At some point between third and fourth grade, my mother asked me if I wanted to go to private school. “I don’t think I’d like it,” I told her, “because I’d have to wear a uniform.” She immediately dropped the subject, never mentioning the idea again.
This was an unusually hands-off move for my mom, whose parenting style I’d describe as a mix of “helicopter parent” and “anxious immigrant.” I expected her to put up a fight, to tell me that the school—Berkeley Preparatory School in Tampa, Florida—was a great opportunity. And it was! I had been offered a generous scholarship by a school where most students did not need generous scholarships because they were very rich. Those very rich students often went on to Harvard or Yale or other impressive universities, which were already on my parents’ minds at the time, because after all, isn’t that why they left Colombia and migrated to the US?
But none of this mattered, because my mother didn’t really want me going to Berkeley Prep in the first place. “It’s not that I thought you couldn’t handle it academically,” she recently told me. “But I didn’t want you to grow up feeling bad for yourself.” She didn’t want me to be the “scholarship kid” at a school where the annual tuition was more or less equivalent to my parents’ joint pretax income.
Things had been different back in Colombia. My mom worked as a bank executive; my dad in sales. I was on track to enroll at a private German school—less expensive than the English schools, more prestigious than the Spanish schools—where I absolutely would have had to wear a uniform. But we left when I was four. In our first years in Florida, my mom made a living cleaning other people’s houses and taking care of other people’s children. My dad worked the line at a rat-infested pizza place, packed boxes at the Pepsi bottling plant, and delivered mail for a courier service. They actually only heard about Berkeley Prep because my mom was the dean’s sister’s cleaning lady. And they decided I wouldn’t go to Berkeley Prep because my mom was the dean’s sister’s cleaning lady.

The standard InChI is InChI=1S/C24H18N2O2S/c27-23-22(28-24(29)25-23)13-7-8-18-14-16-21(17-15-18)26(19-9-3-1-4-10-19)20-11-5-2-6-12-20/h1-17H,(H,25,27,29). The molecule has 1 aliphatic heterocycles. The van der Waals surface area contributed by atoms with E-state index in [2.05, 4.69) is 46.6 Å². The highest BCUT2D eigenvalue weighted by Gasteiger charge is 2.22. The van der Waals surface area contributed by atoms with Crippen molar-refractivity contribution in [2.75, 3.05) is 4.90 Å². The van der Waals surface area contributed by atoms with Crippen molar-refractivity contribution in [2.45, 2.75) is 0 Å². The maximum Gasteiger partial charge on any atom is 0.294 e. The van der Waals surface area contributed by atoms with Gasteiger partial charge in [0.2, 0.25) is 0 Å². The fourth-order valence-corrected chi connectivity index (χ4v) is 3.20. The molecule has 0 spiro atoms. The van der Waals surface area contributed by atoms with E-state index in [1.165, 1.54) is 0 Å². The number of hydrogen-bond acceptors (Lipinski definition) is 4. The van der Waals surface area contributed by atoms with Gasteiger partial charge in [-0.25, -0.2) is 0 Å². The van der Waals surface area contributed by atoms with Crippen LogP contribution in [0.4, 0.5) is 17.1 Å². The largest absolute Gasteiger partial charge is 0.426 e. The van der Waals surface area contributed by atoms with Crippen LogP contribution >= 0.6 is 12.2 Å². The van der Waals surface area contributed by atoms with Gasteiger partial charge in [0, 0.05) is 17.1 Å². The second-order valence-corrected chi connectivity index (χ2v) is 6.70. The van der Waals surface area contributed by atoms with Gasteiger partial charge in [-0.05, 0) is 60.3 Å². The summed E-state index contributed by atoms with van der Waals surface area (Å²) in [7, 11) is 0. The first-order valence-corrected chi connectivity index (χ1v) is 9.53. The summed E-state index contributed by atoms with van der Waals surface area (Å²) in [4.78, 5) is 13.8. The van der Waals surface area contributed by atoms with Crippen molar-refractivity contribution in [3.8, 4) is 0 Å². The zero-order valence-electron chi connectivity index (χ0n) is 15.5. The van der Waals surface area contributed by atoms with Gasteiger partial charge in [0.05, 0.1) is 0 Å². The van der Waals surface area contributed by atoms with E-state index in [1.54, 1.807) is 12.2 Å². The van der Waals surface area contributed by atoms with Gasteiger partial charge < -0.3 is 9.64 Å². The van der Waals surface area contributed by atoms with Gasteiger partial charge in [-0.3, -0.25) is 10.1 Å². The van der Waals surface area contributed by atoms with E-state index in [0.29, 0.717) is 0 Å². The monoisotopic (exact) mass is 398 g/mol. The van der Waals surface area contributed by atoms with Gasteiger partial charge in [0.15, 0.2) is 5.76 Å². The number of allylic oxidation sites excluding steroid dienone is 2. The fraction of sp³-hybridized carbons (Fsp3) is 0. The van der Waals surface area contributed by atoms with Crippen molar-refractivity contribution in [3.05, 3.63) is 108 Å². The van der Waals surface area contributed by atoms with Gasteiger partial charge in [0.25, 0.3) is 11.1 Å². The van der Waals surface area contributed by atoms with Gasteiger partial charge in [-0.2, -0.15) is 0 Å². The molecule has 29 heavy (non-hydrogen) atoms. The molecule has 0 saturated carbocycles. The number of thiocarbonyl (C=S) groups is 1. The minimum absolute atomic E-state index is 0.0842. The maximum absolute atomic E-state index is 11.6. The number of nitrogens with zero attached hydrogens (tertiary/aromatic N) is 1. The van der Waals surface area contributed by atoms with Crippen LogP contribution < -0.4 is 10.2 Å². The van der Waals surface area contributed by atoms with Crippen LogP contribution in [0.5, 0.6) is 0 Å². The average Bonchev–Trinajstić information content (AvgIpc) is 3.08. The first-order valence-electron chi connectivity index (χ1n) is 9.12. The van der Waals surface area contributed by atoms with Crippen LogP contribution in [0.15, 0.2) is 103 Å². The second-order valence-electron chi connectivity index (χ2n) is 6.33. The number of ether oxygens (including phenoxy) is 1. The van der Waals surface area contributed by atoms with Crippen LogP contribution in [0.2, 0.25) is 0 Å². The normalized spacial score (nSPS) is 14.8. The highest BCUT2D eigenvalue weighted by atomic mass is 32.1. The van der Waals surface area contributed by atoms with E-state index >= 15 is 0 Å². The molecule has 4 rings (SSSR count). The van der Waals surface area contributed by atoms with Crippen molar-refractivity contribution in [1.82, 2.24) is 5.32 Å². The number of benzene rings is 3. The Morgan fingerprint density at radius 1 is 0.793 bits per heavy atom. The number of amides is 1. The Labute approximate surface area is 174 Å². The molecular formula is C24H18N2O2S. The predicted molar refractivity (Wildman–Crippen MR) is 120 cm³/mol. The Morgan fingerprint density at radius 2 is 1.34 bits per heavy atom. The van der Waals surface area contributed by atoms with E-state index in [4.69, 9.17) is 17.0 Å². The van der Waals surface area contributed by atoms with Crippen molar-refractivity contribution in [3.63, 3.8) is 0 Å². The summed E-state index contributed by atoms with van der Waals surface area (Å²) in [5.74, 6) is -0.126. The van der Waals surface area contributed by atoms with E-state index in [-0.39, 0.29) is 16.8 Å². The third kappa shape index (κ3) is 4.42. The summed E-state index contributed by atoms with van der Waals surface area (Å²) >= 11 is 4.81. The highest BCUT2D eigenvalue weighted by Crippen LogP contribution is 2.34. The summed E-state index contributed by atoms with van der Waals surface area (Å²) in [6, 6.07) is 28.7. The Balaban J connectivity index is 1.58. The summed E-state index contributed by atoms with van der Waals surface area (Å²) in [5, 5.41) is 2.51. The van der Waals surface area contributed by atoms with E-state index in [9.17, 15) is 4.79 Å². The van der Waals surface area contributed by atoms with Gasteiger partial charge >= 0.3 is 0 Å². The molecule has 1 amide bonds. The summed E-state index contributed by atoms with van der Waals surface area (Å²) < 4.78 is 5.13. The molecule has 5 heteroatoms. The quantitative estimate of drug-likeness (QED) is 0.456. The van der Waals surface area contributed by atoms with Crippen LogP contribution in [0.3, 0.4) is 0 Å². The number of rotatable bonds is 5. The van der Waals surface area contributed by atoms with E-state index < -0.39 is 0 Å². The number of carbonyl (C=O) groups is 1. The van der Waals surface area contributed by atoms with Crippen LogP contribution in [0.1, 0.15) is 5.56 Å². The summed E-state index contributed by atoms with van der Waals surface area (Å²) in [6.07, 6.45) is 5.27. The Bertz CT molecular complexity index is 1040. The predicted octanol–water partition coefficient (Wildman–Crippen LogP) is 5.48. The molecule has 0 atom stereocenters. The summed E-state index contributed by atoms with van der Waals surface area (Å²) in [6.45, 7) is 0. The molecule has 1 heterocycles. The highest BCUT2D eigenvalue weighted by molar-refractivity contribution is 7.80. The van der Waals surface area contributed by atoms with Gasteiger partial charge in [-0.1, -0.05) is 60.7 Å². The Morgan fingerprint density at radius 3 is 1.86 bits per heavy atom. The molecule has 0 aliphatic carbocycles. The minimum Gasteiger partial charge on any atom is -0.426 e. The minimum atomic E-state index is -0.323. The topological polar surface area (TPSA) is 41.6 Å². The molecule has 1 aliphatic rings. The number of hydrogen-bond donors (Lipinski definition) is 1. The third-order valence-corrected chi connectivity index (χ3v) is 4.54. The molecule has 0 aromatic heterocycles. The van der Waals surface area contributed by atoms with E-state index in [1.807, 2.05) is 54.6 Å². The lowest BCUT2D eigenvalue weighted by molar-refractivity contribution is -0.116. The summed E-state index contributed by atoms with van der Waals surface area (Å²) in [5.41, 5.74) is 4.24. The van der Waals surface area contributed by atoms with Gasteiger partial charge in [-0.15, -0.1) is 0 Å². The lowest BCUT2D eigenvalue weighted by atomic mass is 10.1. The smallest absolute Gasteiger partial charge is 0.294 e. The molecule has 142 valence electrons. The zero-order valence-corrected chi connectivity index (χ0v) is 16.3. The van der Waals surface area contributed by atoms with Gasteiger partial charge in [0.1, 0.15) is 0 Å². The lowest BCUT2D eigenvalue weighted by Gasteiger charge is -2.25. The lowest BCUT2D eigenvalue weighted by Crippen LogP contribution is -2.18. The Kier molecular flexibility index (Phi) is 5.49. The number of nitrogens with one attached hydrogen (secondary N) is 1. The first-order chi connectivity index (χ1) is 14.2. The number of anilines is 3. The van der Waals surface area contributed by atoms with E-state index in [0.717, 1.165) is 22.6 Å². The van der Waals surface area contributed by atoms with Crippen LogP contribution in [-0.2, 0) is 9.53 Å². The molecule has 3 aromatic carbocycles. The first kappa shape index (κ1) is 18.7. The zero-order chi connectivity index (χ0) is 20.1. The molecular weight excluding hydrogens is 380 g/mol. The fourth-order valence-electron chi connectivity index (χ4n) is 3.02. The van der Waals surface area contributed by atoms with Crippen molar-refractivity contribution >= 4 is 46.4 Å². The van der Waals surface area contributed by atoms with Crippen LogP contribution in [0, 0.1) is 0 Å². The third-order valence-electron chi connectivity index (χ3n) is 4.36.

In 11th grade I signed up to take the SAT at a prep school in Tampa that, I imagine, was similar to Berkeley Prep. Walking in, I encountered a bizarre scene: The hallways were lined with shelves and cubbies, where students had left MacBooks and Nikes scattered about, even though a bunch of complete strangers—public school strangers who could steal their things—were descending upon their campus that weekend to take a standardized test. On the drive home, my dad reminded me that he and my mom had considered sending me to a school like this, the kind with lots of extracurriculars and enrichment activities. “But we didn’t think it was the right idea.” They worried that being the scholarship kid at a school like that would give me some kind of lifelong inferiority complex. “And besides, we thought, ‘We’re in America; you can get a quality education for free.’”
"What I didn’t consider at the time is that immigrant parents will try their absolute hardest to do everything right, even in a country where they aren’t certain what, exactly, the right thing is or how to do it."